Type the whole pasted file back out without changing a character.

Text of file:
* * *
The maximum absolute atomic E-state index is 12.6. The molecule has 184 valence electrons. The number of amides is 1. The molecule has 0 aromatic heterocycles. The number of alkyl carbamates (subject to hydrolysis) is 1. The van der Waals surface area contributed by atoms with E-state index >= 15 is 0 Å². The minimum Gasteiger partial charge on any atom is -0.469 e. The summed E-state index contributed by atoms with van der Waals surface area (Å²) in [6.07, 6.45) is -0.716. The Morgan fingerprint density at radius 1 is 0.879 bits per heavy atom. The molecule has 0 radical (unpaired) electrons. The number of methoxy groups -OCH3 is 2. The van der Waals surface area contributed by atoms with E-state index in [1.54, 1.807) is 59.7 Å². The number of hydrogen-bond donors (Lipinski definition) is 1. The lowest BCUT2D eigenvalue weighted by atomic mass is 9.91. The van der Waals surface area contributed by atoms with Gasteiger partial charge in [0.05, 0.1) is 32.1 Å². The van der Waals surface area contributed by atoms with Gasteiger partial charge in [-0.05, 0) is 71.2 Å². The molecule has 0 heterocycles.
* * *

The maximum absolute atomic E-state index is 12.6. The molecule has 184 valence electrons. The number of amides is 1. The molecule has 0 aromatic heterocycles. The number of alkyl carbamates (subject to hydrolysis) is 1. The van der Waals surface area contributed by atoms with E-state index >= 15 is 0 Å². The minimum Gasteiger partial charge on any atom is -0.469 e. The summed E-state index contributed by atoms with van der Waals surface area (Å²) in [6.07, 6.45) is -0.716. The Morgan fingerprint density at radius 1 is 0.879 bits per heavy atom. The molecule has 0 radical (unpaired) electrons. The number of methoxy groups -OCH3 is 2. The van der Waals surface area contributed by atoms with E-state index in [1.54, 1.807) is 59.7 Å². The number of hydrogen-bond donors (Lipinski definition) is 1. The lowest BCUT2D eigenvalue weighted by atomic mass is 9.91. The van der Waals surface area contributed by atoms with Gasteiger partial charge in [0.05, 0.1) is 32.1 Å². The van der Waals surface area contributed by atoms with Gasteiger partial charge in [-0.05, 0) is 71.2 Å². The molecule has 0 heterocycles.